“This trip provides an opportunity to observe close connections between the geological parameters and the existence and longevity of some famous ancient settlements of western Anatolia,” she continued, “including the ancient world’s well-known cities of Ephesus, Miletus, Sardis, Hieropolis and Afrodisias.”
The Sivas basin field trip with salt outcrops is “a perfect analog to numerous salt-related oil and gas fields producing in the Gulf of Mexico, Brazil and West Africa,” she noted.
“It is a natural setting to observe complex salt and sediment interaction that have undergone several deformation phases,” Yilmaz added. “The Sivas Basin is possibly the world’s finest open-air museum of salt tectonic structures. Although it is a continental basin, the structures are analogues of those developed in deep offshore domain in classical petroleum provinces controlled by salt tectonics such as in the Gulf of Mexico and Angola.”
She said high quality exposures to be featured on the field trip include:
- Halokinetic sedimentary sequences
- Welds and evaporite sheets
- Minibasins and overturned edges of minibasins.
“In the vicinity of the evaporite bodies, interesting analogues for drilled structures where seismic does not provide an image will be shown,” she added.
Lastly, she said, “The field trip to Central Turkey not only traverses across Mesozoic ophiolite mélanges and Tertiary sedimentary rocks, but it also visits two very famous archeological sites: a UNESCO (United Nations Educational, Scientific and Cultural Organization) heritage site, Cappadocia, with its eroded volcanic tuff topography, where buildings carved into the tuff showcase Christian settlements from Roman times to today. Ancient buildings including churches carved in the tuff, with decorations preserved.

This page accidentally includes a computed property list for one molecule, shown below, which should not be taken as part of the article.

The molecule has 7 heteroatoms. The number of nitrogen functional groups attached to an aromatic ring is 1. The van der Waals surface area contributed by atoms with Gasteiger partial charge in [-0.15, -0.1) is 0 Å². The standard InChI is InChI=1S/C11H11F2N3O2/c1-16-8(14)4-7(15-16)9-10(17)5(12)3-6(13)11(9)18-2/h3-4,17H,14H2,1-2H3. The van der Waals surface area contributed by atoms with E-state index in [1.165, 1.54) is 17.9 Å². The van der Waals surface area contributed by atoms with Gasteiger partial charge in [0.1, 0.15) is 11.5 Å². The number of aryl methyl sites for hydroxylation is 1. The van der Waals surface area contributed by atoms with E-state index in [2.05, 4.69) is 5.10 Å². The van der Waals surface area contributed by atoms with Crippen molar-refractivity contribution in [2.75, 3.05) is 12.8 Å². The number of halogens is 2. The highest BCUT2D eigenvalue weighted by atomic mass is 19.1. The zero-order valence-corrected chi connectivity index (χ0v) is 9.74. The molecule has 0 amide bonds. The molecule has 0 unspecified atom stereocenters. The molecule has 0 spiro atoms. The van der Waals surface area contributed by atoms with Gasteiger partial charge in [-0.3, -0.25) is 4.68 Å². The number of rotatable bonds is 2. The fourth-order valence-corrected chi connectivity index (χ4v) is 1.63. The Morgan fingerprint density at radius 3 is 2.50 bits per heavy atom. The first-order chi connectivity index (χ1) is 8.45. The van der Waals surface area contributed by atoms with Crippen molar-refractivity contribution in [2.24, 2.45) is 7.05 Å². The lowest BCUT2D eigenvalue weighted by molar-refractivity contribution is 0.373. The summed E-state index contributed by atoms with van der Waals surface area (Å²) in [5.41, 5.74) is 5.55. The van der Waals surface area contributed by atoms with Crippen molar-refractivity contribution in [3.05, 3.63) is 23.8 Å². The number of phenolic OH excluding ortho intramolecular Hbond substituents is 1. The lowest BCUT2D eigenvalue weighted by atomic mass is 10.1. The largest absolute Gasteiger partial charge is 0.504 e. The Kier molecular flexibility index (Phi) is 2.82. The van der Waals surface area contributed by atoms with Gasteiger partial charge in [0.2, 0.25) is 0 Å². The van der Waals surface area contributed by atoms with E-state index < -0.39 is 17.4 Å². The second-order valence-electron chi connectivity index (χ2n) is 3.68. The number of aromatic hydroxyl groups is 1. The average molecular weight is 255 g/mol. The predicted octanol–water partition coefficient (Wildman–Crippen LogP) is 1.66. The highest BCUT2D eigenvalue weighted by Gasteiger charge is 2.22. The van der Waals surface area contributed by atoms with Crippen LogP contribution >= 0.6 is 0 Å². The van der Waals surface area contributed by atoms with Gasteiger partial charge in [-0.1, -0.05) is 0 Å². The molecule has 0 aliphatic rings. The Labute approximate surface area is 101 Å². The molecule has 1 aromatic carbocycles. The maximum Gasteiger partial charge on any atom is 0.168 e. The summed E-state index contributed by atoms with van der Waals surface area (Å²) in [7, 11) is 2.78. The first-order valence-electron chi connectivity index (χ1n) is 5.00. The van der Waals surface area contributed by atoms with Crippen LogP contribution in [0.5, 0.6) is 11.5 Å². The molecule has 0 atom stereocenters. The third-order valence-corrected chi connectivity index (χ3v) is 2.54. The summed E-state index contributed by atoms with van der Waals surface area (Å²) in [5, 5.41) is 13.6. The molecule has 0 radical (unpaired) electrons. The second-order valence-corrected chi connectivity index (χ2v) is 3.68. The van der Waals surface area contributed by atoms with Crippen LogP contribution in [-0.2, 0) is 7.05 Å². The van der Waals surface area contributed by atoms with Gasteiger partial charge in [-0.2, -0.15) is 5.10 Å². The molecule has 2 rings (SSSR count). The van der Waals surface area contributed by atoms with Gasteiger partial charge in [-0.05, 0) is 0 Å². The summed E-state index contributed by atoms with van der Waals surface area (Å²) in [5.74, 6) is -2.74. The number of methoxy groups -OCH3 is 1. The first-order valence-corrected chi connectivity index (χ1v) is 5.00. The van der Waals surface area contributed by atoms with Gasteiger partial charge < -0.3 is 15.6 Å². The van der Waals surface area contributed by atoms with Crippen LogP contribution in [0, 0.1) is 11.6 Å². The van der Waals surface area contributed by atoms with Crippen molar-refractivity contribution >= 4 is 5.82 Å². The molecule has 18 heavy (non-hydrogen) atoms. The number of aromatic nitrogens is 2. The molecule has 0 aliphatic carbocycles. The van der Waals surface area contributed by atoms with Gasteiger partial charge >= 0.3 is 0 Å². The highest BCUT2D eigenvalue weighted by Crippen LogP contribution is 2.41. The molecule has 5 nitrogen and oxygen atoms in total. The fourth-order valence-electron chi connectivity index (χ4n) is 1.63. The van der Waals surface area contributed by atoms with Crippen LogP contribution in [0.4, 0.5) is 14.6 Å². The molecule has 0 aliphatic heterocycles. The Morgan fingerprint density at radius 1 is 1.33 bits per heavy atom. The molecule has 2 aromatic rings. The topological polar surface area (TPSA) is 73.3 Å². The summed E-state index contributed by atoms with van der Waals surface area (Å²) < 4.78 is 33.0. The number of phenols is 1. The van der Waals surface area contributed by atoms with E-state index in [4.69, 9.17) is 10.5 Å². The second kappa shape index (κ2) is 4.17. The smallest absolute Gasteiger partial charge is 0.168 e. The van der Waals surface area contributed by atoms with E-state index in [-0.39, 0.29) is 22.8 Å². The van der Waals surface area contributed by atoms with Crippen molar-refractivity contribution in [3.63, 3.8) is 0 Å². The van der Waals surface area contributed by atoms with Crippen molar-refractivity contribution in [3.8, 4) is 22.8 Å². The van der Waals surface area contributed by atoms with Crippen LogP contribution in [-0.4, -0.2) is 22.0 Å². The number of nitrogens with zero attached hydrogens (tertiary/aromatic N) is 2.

“The other site to visit is the Bronze Age Hittite city of Bogazkoy – Hattusa (also a UNESCO World Heritage Site). The Hittites lived in what is now modern Turkey and northern Syria around 2000 B.C., and established an empire by 1600 B.C. Hittites are most famous for their fights with neighboring empires, including the Egyptians where the use of iron chariots gave them decisive victories. Hittites were forerunners of the Iron Age, developing iron artifacts as early as the 14th century B.C.”
A Global Network
Like Byzantium and Constantinople before it, Istanbul’s geographic centrality makes it an important hub for international commerce, which Yilmaz said bolsters ICE 2014 as a unique opportunity for networking.
“You can meet with geoscientists from around the world, network and establish relationships with key independent and national oil company executives and top technical experts,” she said.
Also, Yilmaz pointed out that because of Istanbul’s privileged place as a geographic and economic hub, ICE 2014 is just the first among the major oil and gas conferences that will take place in there: the World Energy Conference (WEC) will be in Istanbul 2016, and the World Petroleum Council will have its Congress there in 2017.
“Istanbul won this honor over Houston, Almaty and Copenhagen,” she said, “where 70 member countries voted.”